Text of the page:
30. It is not for us to comment on the Supreme Court judgment in the manner the petitioners would want us to do. In the decision reported in Mahesh Kumar Saharia v. State of Nagaland , the apex court has specifically held and approved the earlier observations to the following effect (page 104) :
"A binding effect of a decision does not depend upon whether a particular argument was considered therein or not provided that the point with reference to which an argument was subsequently advanced was actually decided."
31. Again in the decision reported in Ballabhadas Mathurdas Lakhani v. Municipal Committee , the Supreme Court has
specifically cautioned against such a course being adopted by the High Courts. The judgments are clearly binding on us and we would choose to abide by the same by holding that the petitioners cannot raise any such objections to the validity of Rule 6(7) once the petitioners have opted for the same.
32. In fact, it is not necessary for us now to take stock of the petitioners' contention regarding the unconstitutionality of the rules but, even otherwise, we are of the clear-cut opinion that there is absolutely no breach of any fundamental rights by passing Rule 6(7) and nothing wrong can be found with that rule much less in the light of the submission made by learned senior counsel for the petitioners. We are in complete agreement with learned senior counsel for the department that this rule will have to be viewed taking into consideration Section 93 and Section 94(2)(a) jointly. Indeed, there is a specific power under Section 93 of the Act to grant exemption in any manner. Section 94(2)(a) of the Finance Act speaks of the rule making power on the subject of collection and recovery of service tax under Section 66 and Section 68. What is suggested by Rule 6(7) is nothing but a probably more beneficial calculation, which would spare an air travel agent of so many other botherations as expressed by the Supreme Court in the Builders Association of India's case , which
observations we have already quoted. It is, therefore, clear that no fault can be found with the rule at least on the ground that it is beyond the rule making power. We have already found that it does not amount to an independent levy again, because of the observations made by the Supreme Court. It is only for that purpose, we have extensively quoted the observations from Builders Association of India's case wherein a specific reference is made to the earlier decision in Venkateshwara Theatre's case . The
emphasised portions would highlight what we have said about the validity of such a rule.
33. Mr. Chandrasekaran, learned senior counsel appearing for the respondents also relied on the decision reported in the case of Chandrakant Krishnarao Pra-dhan v. Jasjit Singh, and more particularly the observations in paragraph 7. The contention was that the rules which fell for consideration went beyond the general purpose of the section and the special topics mentioned there for furthering some of the purposes of the other parts of the Act. Learned counsel invited our attention to the following observations (page 206):
"Thus, if it is necessary that the agents must carry out certain provisions of the Act, a rule can be made in the exercise of the two powers together. Though the impugned rules are headed as framed under Section 202 of the Sea Customs Act, they cannot be questioned, if they carry out not only the special purposes of Section 202 but also certain other purposes of the Act because the two powers will concur to sustain them. It is only when a rule or rules are pointed out which subserve neither the special purpose of the section nor the general purposes of the Act that they can be successfully questioned."
34. Here also, according to learned counsel, Rule 6(7) which is more beneficial to the taxpayer serves the purpose of Section 93 which is a general power wherein there is a power to grant exemption or concession in the service tax. Learned counsel argues and rightly that the rule is obviously beneficial and, that is why, it was opted by most of the air travel agents. It is also pointed out that the impugned rule also emanates on the basis of Section 94(2)(a) which pertains to collection and recovery of service tax under Section 66 and Section 68. We, therefore, hold that there is nothing wrong with the rule in question. Reliance was placed on the Supreme Court ruling reported in Kunj Behari Lal Butail v. State of Himachal Pradesh wherein, in paragraph 14, the Supreme Court has observed that where the delegation of the rule making power is circumscribed by the expression "for carrying out the purposes of the Act", then, in exercise of such delegated powers to legislate the State Government cannot bring within the net of the rules what has been excluded by the Act itself. There can be no dispute about the principles evolved but, we have already found that Rule 6(7) does not tread upon any forbidden territory. The ruling is, therefore, of no consequence.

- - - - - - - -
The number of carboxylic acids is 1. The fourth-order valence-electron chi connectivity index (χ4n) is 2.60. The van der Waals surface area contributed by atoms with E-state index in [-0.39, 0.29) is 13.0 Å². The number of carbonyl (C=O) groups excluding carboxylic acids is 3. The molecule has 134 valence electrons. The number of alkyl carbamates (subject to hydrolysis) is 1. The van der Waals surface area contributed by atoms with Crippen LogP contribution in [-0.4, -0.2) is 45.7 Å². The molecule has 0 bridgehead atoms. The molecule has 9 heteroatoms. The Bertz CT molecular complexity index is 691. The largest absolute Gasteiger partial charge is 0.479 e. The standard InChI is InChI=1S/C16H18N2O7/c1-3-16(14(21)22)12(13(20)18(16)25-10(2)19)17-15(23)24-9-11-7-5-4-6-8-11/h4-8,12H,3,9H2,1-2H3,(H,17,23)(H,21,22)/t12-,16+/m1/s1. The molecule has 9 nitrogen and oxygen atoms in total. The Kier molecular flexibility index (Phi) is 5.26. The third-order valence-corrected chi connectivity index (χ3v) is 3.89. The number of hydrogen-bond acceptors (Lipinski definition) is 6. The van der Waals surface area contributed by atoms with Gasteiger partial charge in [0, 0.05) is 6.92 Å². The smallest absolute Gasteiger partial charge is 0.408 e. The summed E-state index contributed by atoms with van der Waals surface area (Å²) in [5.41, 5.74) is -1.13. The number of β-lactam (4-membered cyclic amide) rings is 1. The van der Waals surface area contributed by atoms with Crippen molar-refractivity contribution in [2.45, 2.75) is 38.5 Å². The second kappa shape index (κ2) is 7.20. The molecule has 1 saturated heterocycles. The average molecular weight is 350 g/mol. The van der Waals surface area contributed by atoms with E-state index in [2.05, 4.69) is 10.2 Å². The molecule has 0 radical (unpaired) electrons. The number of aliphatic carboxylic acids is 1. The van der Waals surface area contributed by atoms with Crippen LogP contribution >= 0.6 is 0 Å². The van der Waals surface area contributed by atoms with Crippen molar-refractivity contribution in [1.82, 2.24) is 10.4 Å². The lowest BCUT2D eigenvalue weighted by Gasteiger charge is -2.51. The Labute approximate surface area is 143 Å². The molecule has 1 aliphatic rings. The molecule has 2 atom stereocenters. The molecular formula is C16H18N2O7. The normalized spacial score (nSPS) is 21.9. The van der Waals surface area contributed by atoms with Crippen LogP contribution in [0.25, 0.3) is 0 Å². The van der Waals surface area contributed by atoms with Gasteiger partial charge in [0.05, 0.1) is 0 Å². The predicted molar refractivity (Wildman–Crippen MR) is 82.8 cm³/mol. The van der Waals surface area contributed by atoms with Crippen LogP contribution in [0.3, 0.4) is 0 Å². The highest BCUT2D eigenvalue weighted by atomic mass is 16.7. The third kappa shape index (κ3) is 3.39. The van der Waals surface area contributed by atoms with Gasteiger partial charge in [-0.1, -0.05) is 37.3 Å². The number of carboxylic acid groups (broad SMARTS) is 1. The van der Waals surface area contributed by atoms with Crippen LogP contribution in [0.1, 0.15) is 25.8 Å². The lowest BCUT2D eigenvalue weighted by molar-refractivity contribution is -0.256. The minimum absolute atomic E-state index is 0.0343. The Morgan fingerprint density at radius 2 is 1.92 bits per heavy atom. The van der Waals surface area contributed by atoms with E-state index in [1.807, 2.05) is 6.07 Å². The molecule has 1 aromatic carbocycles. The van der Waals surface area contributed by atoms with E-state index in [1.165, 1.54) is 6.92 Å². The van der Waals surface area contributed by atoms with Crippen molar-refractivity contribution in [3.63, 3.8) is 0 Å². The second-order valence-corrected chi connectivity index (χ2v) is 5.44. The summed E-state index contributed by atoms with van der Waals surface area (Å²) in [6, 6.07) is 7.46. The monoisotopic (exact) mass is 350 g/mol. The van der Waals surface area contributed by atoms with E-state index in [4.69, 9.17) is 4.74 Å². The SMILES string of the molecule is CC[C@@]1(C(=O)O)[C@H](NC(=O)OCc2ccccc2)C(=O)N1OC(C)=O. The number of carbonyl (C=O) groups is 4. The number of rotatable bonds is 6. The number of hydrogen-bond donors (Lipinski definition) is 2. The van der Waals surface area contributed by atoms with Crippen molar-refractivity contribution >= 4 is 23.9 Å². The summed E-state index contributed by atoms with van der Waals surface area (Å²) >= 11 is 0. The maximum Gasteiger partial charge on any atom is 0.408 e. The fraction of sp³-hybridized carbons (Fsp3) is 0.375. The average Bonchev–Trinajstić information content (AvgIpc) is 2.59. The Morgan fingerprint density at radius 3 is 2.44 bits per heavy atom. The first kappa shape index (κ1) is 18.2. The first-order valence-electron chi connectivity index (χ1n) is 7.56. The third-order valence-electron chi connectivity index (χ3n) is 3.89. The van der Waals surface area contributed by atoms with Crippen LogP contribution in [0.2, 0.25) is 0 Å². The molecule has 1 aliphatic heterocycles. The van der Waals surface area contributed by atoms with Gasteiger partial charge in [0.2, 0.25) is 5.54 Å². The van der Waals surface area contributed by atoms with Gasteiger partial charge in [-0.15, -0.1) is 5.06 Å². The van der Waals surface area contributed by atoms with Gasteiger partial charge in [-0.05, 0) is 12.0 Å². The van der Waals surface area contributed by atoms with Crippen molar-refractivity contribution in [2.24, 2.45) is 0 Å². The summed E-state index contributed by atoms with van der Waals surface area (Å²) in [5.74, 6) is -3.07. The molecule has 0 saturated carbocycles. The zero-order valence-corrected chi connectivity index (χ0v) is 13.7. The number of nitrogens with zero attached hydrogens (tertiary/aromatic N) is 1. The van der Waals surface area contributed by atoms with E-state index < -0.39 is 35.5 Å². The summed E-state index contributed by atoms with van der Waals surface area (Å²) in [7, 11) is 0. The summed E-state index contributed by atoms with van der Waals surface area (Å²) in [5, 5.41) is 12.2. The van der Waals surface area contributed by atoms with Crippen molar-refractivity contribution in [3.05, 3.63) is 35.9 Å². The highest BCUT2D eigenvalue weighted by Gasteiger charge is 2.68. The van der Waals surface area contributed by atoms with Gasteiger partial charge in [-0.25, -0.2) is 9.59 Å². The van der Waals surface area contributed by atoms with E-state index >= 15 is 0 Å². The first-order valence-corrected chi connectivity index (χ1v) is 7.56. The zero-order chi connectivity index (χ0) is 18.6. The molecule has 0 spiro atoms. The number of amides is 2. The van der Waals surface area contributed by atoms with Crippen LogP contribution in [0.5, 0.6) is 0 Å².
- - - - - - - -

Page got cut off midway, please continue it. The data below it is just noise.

35. It was also tried to be argued, relying on the decision reported in Agricultural Market Committee v. Shalimar Chemical Works Ltd. that under the rule-making power the Legislature
cannot provide a new policy and cannot thereby present an alternate mode of tax payment. According to learned counsel, this was only a matter of policy and could have been done only by the main provisions of the Act. We do not think so. We have already shown that this rule can be viewed as a beneficial assessment and for that purpose Section 93 can be read with Section 94(2)(a). According to us, Rule 6(7) is only a modality for collection of tax. The ruling is, therefore, of no help.
36. In the decision reported in Bimal Chandra Banerjee v. State of Madhya Pradesh , the apex court has observed In
paragraphs 17 and 18 that in the impugned legislation therein, the rule-making authority was not conferred with the power to levy duty on any articles which do not fall within the scope of the concerned section. The court, therefore, observed in paragraph 18 that no tax can be imposed by any bye-law or rule or regulation unless the statute under which the subordinate legislation is made specially authorises the imposition even if it is assumed that the power to tax can be delegated to the executive. We do not find any such transgression by the rule-making authority over the statutory power conferred by the statute. We have already explained that the concerned rule cannot be viewed as an "independent taxation". The ruling is of no value here.
37. We are in complete agreement with learned counsel that this rule provides for an independent measure as the basic airfare. In fact, the observations which are based on the decision in Venkateshwara Theatre's case , are clear to suggest that such rule is not an independent system of levy of tax. For this reason, it is not necessary for us to refer to the case relied upon by learned counsel vide the decision in Bimal Chandra Banerjee's case .
38. For the reasons stated above, we do not find any merit in the writ petitions which are liable to be dismissed and are ordered to be dismissed. No costs. Connected W. M. Ps. are closed.